You are here: Home » International » News » Politics
Business Standard

Philippines protests against Chinese fishing seizures, air warnings

The Philippine government filed a diplomatic protest after Chinese forces seized fishing equipment set up by Filipinos in a disputed shoal in their latest territorial spat in the South China Sea

Topics
Philippines | China | South China Sea

AP  |  Manila (Philippines) 

china, chinese, india, border, standoff, goods, boycott, investment, products, companies, FDI, funding, investors, funds, startups, company, firms, start-ups, venture, equity

The Philippine government filed a diplomatic protest after Chinese forces seized fishing equipment set up by Filipinos in a disputed shoal in their latest territorial spat in the South Sea.

The Department of Foreign Affairs in Manila said in a statement Thursday night that the also resolutely objected" to continuing to issue radio challenges to Philippine aircraft patrolling over the disputed waters.

There was no immediate comment from Chinese officials.

The Philippine government has protested China's increasingly aggressive actions in the contested sea despite a dramatic improvement in relations under President Rodrigo Duterte, who has nurtured friendly ties with Beijing while often criticizing the United States, which has raised alarm over his deadly anti-drugs crackdown.

The Philippine foreign affairs department did not immediately provide other details on what it said was the Chinese coast guard's illegal confiscation of the fishing equipment.

The devices, locally called payaos, were seized in May after they had been set up by Filipino fishermen in the disputed Scarborough Shoal off the northwestern Philippine province of Zambales.

seized the shoal after a tense sea standoff in 2012, and the brought its disputes to arbitration the following year.

The tribunal in 2016 invalidated China's claims to virtually the entire South China Sea, but Beijing continues to ignore and defy the decision.

Radio warnings by Chinese forces against Philippine air force patrol aircraft have increased around missile-protected Chinese artificial islands, Philippine officials said.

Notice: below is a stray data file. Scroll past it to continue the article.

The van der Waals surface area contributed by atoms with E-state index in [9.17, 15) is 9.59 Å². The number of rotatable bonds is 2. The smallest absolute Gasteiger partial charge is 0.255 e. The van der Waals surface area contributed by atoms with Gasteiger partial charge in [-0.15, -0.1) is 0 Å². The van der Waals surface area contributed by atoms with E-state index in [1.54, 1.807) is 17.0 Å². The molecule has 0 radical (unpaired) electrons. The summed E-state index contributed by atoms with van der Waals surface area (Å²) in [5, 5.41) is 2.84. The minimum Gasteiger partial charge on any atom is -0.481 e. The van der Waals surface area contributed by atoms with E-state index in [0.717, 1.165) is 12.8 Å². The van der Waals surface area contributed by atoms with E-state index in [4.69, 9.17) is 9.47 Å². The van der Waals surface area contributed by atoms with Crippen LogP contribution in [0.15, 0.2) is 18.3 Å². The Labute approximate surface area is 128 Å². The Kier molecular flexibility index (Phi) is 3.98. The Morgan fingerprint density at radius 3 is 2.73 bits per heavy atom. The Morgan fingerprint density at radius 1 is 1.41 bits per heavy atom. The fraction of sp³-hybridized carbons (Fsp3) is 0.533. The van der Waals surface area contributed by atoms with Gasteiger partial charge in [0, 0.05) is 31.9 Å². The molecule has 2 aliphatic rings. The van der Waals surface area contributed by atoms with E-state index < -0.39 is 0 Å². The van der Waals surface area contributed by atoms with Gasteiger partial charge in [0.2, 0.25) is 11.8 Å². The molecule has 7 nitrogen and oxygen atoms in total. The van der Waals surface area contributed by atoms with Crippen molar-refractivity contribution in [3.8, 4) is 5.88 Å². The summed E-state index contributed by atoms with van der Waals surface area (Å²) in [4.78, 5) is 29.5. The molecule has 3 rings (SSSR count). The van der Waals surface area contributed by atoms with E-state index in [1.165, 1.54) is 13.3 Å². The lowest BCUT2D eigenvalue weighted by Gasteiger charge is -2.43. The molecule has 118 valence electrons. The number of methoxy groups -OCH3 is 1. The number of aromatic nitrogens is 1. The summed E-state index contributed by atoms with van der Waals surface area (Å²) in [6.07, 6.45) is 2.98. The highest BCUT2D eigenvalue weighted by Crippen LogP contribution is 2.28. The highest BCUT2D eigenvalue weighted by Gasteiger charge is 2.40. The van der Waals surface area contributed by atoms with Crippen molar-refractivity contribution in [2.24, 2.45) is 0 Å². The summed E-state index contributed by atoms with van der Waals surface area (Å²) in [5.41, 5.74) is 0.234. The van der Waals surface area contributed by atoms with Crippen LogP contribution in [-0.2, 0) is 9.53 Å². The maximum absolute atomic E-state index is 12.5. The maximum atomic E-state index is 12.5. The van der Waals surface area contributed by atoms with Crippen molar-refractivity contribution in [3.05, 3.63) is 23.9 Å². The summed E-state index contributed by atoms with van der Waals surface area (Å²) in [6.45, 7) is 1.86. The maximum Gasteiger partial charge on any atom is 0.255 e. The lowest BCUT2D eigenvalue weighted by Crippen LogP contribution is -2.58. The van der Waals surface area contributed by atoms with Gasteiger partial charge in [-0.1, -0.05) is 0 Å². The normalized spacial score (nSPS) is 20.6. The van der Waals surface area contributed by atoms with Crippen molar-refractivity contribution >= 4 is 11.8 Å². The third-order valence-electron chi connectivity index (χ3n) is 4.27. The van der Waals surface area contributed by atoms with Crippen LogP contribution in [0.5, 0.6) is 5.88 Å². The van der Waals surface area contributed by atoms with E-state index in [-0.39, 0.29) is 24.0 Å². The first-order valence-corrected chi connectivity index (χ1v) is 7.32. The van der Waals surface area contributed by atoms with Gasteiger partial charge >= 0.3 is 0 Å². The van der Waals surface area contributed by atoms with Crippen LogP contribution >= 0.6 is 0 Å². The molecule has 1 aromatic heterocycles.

US Secretary of State Mike Pompeo has accused China of taking advantage of the intense preoccupation of governments over the pandemic to advance its territorial claims.

Last month, the US government rejected nearly all of Beijing's claims and in effect sided with the Philippines, Vietnam, Malaysia, Indonesia and Brunei in each of their territorial spats with Beijing.

China responded by saying the US was trying to sow discord and was meddling in an Asian dispute to flex its muscle and incite a confrontation.

Separately, Manila city officials said they have closed four stores selling Chinese beauty products with labels that identified the Philippine capital as a province of China.

They accused the stores of misrepresentation and violating other business regulations.

Manila Mayor Francisco Isko Moreno has taken steps to have two Chinese businessmen associated with the beauty products investigated and deported.

This is unacceptable, Moreno said, vowing he would not allow the country's sovereignty to be disparaged. I'm not a governor of China.

(Only the headline and picture of this report may have been reworked by the Business Standard staff; the rest of the content is auto-generated from a syndicated feed.)

Dear Reader,


Business Standard has always strived hard to provide up-to-date information and commentary on developments that are of interest to you and have wider political and economic implications for the country and the world. Your encouragement and constant feedback on how to improve our offering have only made our resolve and commitment to these ideals stronger. Even during these difficult times arising out of Covid-19, we continue to remain committed to keeping you informed and updated with credible news, authoritative views and incisive commentary on topical issues of relevance.
We, however, have a request.

As we battle the economic impact of the pandemic, we need your support even more, so that we can continue to offer you more quality content. Our subscription model has seen an encouraging response from many of you, who have subscribed to our online content. More subscription to our online content can only help us achieve the goals of offering you even better and more relevant content. We believe in free, fair and credible journalism. Your support through more subscriptions can help us practise the journalism to which we are committed.

Support quality journalism and subscribe to Business Standard.

Digital Editor

First Published: Fri, August 21 2020. 15:42 IST
RECOMMENDED FOR YOU
.